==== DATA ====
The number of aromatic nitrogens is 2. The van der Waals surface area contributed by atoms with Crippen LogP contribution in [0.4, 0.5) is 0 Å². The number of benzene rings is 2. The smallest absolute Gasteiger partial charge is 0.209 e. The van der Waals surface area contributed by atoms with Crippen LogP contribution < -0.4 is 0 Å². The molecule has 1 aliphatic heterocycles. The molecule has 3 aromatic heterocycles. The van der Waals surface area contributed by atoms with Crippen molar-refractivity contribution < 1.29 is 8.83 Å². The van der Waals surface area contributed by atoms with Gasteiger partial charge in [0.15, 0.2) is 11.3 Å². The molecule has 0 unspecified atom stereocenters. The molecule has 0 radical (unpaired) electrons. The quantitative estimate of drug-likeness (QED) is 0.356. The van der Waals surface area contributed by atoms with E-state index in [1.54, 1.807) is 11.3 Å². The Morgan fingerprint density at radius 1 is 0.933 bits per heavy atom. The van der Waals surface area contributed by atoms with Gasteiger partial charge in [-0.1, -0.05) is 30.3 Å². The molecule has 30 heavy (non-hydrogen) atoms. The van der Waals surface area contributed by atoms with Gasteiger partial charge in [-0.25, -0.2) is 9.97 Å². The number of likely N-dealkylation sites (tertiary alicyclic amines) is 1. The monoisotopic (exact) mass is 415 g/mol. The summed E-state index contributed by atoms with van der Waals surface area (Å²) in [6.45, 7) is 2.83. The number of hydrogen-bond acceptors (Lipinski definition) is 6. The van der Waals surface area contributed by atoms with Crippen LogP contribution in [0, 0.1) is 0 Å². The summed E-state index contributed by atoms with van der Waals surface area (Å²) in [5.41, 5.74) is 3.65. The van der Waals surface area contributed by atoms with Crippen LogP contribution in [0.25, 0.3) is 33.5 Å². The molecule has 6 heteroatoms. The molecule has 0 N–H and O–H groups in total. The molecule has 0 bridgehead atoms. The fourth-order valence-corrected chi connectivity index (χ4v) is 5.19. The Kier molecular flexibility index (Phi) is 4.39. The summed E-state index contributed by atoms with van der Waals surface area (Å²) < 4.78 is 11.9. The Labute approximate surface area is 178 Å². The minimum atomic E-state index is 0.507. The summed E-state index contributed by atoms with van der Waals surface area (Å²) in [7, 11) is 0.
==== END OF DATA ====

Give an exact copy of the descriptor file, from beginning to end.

The number of aromatic nitrogens is 2. The van der Waals surface area contributed by atoms with Crippen LogP contribution in [0.4, 0.5) is 0 Å². The number of benzene rings is 2. The smallest absolute Gasteiger partial charge is 0.209 e. The van der Waals surface area contributed by atoms with Crippen LogP contribution < -0.4 is 0 Å². The molecule has 1 aliphatic heterocycles. The molecule has 3 aromatic heterocycles. The van der Waals surface area contributed by atoms with Crippen molar-refractivity contribution < 1.29 is 8.83 Å². The van der Waals surface area contributed by atoms with Gasteiger partial charge in [0.15, 0.2) is 11.3 Å². The molecule has 0 unspecified atom stereocenters. The molecule has 0 radical (unpaired) electrons. The quantitative estimate of drug-likeness (QED) is 0.356. The van der Waals surface area contributed by atoms with E-state index in [1.54, 1.807) is 11.3 Å². The Morgan fingerprint density at radius 1 is 0.933 bits per heavy atom. The van der Waals surface area contributed by atoms with Gasteiger partial charge in [-0.1, -0.05) is 30.3 Å². The molecule has 30 heavy (non-hydrogen) atoms. The van der Waals surface area contributed by atoms with Gasteiger partial charge in [-0.25, -0.2) is 9.97 Å². The number of likely N-dealkylation sites (tertiary alicyclic amines) is 1. The monoisotopic (exact) mass is 415 g/mol. The summed E-state index contributed by atoms with van der Waals surface area (Å²) in [6.45, 7) is 2.83. The number of hydrogen-bond acceptors (Lipinski definition) is 6. The van der Waals surface area contributed by atoms with Crippen LogP contribution in [0, 0.1) is 0 Å². The summed E-state index contributed by atoms with van der Waals surface area (Å²) in [5.41, 5.74) is 3.65. The van der Waals surface area contributed by atoms with Crippen LogP contribution in [0.25, 0.3) is 33.5 Å². The molecule has 6 heteroatoms. The molecule has 0 N–H and O–H groups in total. The molecule has 0 bridgehead atoms. The fourth-order valence-corrected chi connectivity index (χ4v) is 5.19. The Kier molecular flexibility index (Phi) is 4.39. The summed E-state index contributed by atoms with van der Waals surface area (Å²) < 4.78 is 11.9. The Labute approximate surface area is 178 Å². The minimum atomic E-state index is 0.507. The summed E-state index contributed by atoms with van der Waals surface area (Å²) in [7, 11) is 0.